Knowing When to Ask for Help

calculator smashed with hammer

So apparently, according to this Slate article, math causes a “hazy, anxious, defensive procrastination” that hinders some people’s already limited understanding of numbers. Oh really! Well, I must admit that’s me to a T. There’s just one minor distinction: Whereas the author met his numerical numbing in a college topology course (whatever that is), my frustration emerged with second grade’s two-digit addition and subtraction.

Interestingly, the author’s symptoms as a struggling student paralleled those of the math students he now teaches—”muddled, half-comprehension; shyness about getting the teacher’s help; procrastination; and feeling incurably stupid.” Oh, how I can relate! I specifically remember the day my mind wandered out the window for what seemed like a minuscule of a second and when I begrudgingly pulled it back to arithmetic (that’s what we called it back then), the teacher had moved on without me. I’ve been behind ever since. Most intriguing is how, according to the author, instead of asking for help, frustrated students everywhere take on the same defensive “I hate math” that I did. They too develop a mental block against numbers.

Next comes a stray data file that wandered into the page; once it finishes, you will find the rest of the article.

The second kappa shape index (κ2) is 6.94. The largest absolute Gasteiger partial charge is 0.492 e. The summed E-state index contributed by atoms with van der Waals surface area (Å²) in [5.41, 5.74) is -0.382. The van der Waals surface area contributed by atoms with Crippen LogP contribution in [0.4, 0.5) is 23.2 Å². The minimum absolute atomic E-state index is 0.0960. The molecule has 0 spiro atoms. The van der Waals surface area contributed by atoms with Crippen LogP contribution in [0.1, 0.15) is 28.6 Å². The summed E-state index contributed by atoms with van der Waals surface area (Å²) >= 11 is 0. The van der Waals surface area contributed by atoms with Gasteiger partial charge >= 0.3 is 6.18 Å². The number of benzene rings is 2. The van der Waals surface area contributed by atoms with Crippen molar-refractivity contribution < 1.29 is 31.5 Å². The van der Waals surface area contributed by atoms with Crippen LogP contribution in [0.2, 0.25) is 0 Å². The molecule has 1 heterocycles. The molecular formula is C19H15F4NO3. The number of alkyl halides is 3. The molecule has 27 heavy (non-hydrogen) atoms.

Of course, I now know being mathematically challenged doesn’t make one stupid. I know everyone has their own area of expertise. And I know asking for help is a really good thing.

What about you? What frustrates you? Are you asking for help? If you don’t jibe much with words and design, I’m the one to ask. Numbers may not be my forte, but I’m A+ at writing, designing and making you look good!

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